Startup Funding Explained – Series A Funding (Part III)



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A couple of weeks ago, we started telling the story of a theoretical company: from incorporation to first rounds of funding.

The idea was to use examples to explain how the company cap table evolves and how the legal process works through all these steps.

Welcome to part 3 of Startup Funding Explained!

If you haven’t watched Startup Funding Explained Part 1 and Startup Funding Explained Part 2, please make sure to check them out first.

Part 1:
Part 2:

0:25 – Direct access to catch up with parts 1 and 2
0:30 – A founder quits
1:43 – Series A funding
2:55 – Series A funding – The Board
3:53 – Series A funding – Preferred Shares
5:42 – Series A Math
5:53 – Series A Investors
8:16 – Series A Money
9:22 – Series B and Series C

#slidebean #startups #fundraising #SeriesA

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11 Comments on “Startup Funding Explained – Series A Funding (Part III)”

  1. 8:33 "With their $2.5 million, they are going to purchase shares at that exact price." How are they getting more than 2.5 million shares? If something costs more than a dollar, I should get less than the dollar amount I spend.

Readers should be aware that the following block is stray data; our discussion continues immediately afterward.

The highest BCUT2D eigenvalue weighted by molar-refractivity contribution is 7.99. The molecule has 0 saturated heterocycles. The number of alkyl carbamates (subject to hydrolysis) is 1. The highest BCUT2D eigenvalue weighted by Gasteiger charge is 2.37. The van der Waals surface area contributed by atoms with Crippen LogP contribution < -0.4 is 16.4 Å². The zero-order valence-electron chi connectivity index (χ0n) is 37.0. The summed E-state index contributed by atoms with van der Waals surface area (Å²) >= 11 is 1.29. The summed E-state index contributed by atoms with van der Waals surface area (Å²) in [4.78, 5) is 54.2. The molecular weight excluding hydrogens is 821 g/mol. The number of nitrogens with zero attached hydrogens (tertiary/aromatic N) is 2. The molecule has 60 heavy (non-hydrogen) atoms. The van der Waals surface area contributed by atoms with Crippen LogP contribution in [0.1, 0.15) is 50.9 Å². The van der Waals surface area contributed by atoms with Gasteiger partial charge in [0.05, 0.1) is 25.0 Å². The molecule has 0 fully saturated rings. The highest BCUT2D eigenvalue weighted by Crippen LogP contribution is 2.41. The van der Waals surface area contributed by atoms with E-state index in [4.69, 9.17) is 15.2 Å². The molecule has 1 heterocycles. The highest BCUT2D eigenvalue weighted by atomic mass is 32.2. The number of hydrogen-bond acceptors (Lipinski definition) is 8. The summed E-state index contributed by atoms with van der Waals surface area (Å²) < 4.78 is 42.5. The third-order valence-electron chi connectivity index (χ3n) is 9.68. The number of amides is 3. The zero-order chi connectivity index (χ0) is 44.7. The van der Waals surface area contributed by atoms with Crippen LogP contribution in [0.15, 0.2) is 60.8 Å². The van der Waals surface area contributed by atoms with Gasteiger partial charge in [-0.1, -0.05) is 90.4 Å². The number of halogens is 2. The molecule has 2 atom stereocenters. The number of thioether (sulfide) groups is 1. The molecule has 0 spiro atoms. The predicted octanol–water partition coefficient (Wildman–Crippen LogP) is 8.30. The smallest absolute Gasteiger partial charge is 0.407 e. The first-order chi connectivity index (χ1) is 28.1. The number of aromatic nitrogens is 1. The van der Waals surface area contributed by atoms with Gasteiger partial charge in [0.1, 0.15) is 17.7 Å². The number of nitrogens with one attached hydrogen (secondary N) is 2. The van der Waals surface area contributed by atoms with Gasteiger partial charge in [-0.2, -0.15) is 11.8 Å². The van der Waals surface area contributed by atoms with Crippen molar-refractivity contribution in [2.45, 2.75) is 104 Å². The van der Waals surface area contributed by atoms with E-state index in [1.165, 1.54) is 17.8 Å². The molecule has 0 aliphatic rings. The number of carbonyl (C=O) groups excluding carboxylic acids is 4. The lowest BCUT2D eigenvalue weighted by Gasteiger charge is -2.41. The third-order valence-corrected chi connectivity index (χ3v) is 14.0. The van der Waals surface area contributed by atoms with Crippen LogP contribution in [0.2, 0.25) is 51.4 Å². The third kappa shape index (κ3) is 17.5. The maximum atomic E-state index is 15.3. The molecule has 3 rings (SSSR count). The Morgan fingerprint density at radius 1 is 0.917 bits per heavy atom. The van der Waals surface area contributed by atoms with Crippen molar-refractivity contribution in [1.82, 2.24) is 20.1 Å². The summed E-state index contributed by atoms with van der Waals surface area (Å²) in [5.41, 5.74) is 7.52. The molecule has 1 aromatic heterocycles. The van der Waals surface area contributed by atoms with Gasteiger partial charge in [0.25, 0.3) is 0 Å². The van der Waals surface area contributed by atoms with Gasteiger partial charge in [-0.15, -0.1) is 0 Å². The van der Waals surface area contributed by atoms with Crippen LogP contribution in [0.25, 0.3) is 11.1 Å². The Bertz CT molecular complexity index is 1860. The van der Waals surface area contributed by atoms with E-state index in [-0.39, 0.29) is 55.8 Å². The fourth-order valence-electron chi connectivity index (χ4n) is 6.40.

2. Hi guys . I just wanted to show my appreciation for all your informations you shared here, I personally learned a lot . I didn't have access to top mentors in Italy but your videos shed light on lots of ambiguities . I was thinking if you could write a bot where every entrepreneur could go through it based on his stage and watch these videos would be better than some accelerators . Hats off to you

  3. I don't get how the protection works, so if there were 3 investors, each invested 2.5M, and the company got acquired/liquidated only at 5M, and those 3 investors expect at least 1x of their investment back, then how does the math add up? I mean, each of them put in 2.5M, that's 7.5M in total but the company only has 5M that it can distribute to the investors who are expecting at least 1x of their investment…. Sorry, might be a dumb question or somehow I missed something.

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